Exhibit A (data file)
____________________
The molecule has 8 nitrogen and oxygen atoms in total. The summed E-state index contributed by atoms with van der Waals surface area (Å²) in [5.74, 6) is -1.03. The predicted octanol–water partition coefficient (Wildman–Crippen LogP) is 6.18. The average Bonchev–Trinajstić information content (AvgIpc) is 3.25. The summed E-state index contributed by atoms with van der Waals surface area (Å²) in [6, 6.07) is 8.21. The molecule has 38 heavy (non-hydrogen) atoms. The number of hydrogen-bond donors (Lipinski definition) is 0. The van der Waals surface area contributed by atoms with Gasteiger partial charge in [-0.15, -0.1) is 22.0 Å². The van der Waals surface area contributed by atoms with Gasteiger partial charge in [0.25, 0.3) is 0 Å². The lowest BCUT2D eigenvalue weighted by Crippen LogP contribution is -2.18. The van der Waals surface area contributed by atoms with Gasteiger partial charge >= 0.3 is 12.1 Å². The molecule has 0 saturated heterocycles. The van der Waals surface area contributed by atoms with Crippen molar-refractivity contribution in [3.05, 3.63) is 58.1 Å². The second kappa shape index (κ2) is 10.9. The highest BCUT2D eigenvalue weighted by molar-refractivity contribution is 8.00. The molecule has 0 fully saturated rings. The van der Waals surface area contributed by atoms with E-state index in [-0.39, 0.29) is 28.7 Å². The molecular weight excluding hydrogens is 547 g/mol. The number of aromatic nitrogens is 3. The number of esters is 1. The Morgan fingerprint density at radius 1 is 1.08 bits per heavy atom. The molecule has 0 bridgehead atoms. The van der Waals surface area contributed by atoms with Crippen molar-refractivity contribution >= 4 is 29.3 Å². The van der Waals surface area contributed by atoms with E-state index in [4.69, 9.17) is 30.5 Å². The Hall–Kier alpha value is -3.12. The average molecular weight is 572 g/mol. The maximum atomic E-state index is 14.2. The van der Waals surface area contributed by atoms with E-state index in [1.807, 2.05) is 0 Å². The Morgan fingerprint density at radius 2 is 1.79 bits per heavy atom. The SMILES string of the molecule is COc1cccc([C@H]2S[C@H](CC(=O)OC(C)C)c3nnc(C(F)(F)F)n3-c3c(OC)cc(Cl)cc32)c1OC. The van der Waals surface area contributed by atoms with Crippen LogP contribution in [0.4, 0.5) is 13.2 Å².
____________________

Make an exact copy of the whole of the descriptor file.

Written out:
The molecule has 8 nitrogen and oxygen atoms in total. The summed E-state index contributed by atoms with van der Waals surface area (Å²) in [5.74, 6) is -1.03. The predicted octanol–water partition coefficient (Wildman–Crippen LogP) is 6.18. The average Bonchev–Trinajstić information content (AvgIpc) is 3.25. The summed E-state index contributed by atoms with van der Waals surface area (Å²) in [6, 6.07) is 8.21. The molecule has 38 heavy (non-hydrogen) atoms. The number of hydrogen-bond donors (Lipinski definition) is 0. The van der Waals surface area contributed by atoms with Gasteiger partial charge in [-0.15, -0.1) is 22.0 Å². The van der Waals surface area contributed by atoms with Gasteiger partial charge in [0.25, 0.3) is 0 Å². The lowest BCUT2D eigenvalue weighted by Crippen LogP contribution is -2.18. The van der Waals surface area contributed by atoms with Gasteiger partial charge >= 0.3 is 12.1 Å². The molecule has 0 saturated heterocycles. The van der Waals surface area contributed by atoms with Crippen molar-refractivity contribution in [3.05, 3.63) is 58.1 Å². The second kappa shape index (κ2) is 10.9. The highest BCUT2D eigenvalue weighted by molar-refractivity contribution is 8.00. The molecule has 0 fully saturated rings. The van der Waals surface area contributed by atoms with E-state index in [-0.39, 0.29) is 28.7 Å². The molecular weight excluding hydrogens is 547 g/mol. The number of aromatic nitrogens is 3. The number of esters is 1. The Morgan fingerprint density at radius 1 is 1.08 bits per heavy atom. The molecule has 0 bridgehead atoms. The van der Waals surface area contributed by atoms with Crippen molar-refractivity contribution >= 4 is 29.3 Å². The van der Waals surface area contributed by atoms with E-state index in [4.69, 9.17) is 30.5 Å². The Hall–Kier alpha value is -3.12. The average molecular weight is 572 g/mol. The maximum atomic E-state index is 14.2. The van der Waals surface area contributed by atoms with E-state index in [1.807, 2.05) is 0 Å². The Morgan fingerprint density at radius 2 is 1.79 bits per heavy atom. The SMILES string of the molecule is COc1cccc([C@H]2S[C@H](CC(=O)OC(C)C)c3nnc(C(F)(F)F)n3-c3c(OC)cc(Cl)cc32)c1OC. The van der Waals surface area contributed by atoms with Crippen LogP contribution in [0.4, 0.5) is 13.2 Å².